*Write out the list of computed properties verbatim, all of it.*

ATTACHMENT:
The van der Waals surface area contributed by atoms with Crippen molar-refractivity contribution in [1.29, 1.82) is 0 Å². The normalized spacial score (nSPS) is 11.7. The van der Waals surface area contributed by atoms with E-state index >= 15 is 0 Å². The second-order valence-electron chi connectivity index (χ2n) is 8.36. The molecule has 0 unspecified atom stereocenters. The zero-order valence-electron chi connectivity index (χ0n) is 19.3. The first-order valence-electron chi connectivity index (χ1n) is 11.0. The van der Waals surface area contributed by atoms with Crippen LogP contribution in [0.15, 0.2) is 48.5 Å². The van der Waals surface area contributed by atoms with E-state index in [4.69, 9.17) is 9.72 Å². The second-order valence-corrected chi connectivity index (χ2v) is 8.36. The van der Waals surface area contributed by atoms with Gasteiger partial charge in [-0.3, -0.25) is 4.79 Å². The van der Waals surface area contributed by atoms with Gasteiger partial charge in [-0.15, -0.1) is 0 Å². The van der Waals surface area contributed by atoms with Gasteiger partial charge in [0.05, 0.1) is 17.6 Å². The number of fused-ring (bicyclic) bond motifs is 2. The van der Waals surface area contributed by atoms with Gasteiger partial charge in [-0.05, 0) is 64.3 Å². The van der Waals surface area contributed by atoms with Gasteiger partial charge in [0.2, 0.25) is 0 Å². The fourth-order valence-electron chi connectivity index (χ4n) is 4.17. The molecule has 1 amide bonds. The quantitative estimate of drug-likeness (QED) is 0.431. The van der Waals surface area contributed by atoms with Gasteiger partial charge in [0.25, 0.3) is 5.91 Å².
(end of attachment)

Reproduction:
The van der Waals surface area contributed by atoms with Crippen molar-refractivity contribution in [1.29, 1.82) is 0 Å². The normalized spacial score (nSPS) is 11.7. The van der Waals surface area contributed by atoms with E-state index >= 15 is 0 Å². The second-order valence-electron chi connectivity index (χ2n) is 8.36. The molecule has 0 unspecified atom stereocenters. The zero-order valence-electron chi connectivity index (χ0n) is 19.3. The first-order valence-electron chi connectivity index (χ1n) is 11.0. The van der Waals surface area contributed by atoms with Crippen LogP contribution in [0.15, 0.2) is 48.5 Å². The van der Waals surface area contributed by atoms with E-state index in [4.69, 9.17) is 9.72 Å². The second-order valence-corrected chi connectivity index (χ2v) is 8.36. The van der Waals surface area contributed by atoms with Gasteiger partial charge in [-0.3, -0.25) is 4.79 Å². The van der Waals surface area contributed by atoms with Gasteiger partial charge in [-0.15, -0.1) is 0 Å². The van der Waals surface area contributed by atoms with Gasteiger partial charge in [0.05, 0.1) is 17.6 Å². The number of fused-ring (bicyclic) bond motifs is 2. The van der Waals surface area contributed by atoms with Gasteiger partial charge in [-0.05, 0) is 64.3 Å². The van der Waals surface area contributed by atoms with Gasteiger partial charge in [0.2, 0.25) is 0 Å². The fourth-order valence-electron chi connectivity index (χ4n) is 4.17. The molecule has 1 amide bonds. The quantitative estimate of drug-likeness (QED) is 0.431. The van der Waals surface area contributed by atoms with Gasteiger partial charge in [0.25, 0.3) is 5.91 Å².